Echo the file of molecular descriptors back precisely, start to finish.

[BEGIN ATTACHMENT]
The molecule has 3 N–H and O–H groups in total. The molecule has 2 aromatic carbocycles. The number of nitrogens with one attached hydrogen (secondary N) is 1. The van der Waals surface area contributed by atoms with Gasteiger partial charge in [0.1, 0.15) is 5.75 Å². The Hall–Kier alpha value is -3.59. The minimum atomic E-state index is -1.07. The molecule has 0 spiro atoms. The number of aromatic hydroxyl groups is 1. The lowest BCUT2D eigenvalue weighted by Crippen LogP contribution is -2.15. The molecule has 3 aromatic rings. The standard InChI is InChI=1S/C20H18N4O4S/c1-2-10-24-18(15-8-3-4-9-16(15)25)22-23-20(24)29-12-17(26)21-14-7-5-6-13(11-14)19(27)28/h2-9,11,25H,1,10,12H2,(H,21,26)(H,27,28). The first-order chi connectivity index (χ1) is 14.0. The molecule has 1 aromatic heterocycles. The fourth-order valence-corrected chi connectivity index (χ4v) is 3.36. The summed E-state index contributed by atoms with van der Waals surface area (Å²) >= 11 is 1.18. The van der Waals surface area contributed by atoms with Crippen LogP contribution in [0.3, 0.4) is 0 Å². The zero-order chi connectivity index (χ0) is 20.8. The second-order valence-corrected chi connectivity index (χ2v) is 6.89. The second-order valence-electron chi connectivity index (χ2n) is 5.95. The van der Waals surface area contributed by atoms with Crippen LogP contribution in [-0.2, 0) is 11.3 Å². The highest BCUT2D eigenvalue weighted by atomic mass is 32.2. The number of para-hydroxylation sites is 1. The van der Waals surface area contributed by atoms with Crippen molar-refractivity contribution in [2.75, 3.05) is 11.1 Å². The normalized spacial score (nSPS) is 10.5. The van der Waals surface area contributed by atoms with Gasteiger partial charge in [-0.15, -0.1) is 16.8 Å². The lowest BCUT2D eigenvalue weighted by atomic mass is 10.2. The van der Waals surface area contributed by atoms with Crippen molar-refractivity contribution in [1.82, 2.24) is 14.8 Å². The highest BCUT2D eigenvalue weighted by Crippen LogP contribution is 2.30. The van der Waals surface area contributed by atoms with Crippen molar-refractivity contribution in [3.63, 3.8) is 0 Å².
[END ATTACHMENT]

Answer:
The molecule has 3 N–H and O–H groups in total. The molecule has 2 aromatic carbocycles. The number of nitrogens with one attached hydrogen (secondary N) is 1. The van der Waals surface area contributed by atoms with Gasteiger partial charge in [0.1, 0.15) is 5.75 Å². The Hall–Kier alpha value is -3.59. The minimum atomic E-state index is -1.07. The molecule has 0 spiro atoms. The number of aromatic hydroxyl groups is 1. The lowest BCUT2D eigenvalue weighted by Crippen LogP contribution is -2.15. The molecule has 3 aromatic rings. The standard InChI is InChI=1S/C20H18N4O4S/c1-2-10-24-18(15-8-3-4-9-16(15)25)22-23-20(24)29-12-17(26)21-14-7-5-6-13(11-14)19(27)28/h2-9,11,25H,1,10,12H2,(H,21,26)(H,27,28). The first-order chi connectivity index (χ1) is 14.0. The molecule has 1 aromatic heterocycles. The fourth-order valence-corrected chi connectivity index (χ4v) is 3.36. The summed E-state index contributed by atoms with van der Waals surface area (Å²) >= 11 is 1.18. The van der Waals surface area contributed by atoms with Crippen LogP contribution in [0.3, 0.4) is 0 Å². The zero-order chi connectivity index (χ0) is 20.8. The second-order valence-corrected chi connectivity index (χ2v) is 6.89. The second-order valence-electron chi connectivity index (χ2n) is 5.95. The van der Waals surface area contributed by atoms with Crippen LogP contribution in [-0.2, 0) is 11.3 Å². The highest BCUT2D eigenvalue weighted by atomic mass is 32.2. The number of para-hydroxylation sites is 1. The van der Waals surface area contributed by atoms with Crippen molar-refractivity contribution in [2.75, 3.05) is 11.1 Å². The normalized spacial score (nSPS) is 10.5. The van der Waals surface area contributed by atoms with Gasteiger partial charge in [-0.15, -0.1) is 16.8 Å². The lowest BCUT2D eigenvalue weighted by atomic mass is 10.2. The van der Waals surface area contributed by atoms with Crippen molar-refractivity contribution in [1.82, 2.24) is 14.8 Å². The highest BCUT2D eigenvalue weighted by Crippen LogP contribution is 2.30. The van der Waals surface area contributed by atoms with Crippen molar-refractivity contribution in [3.63, 3.8) is 0 Å².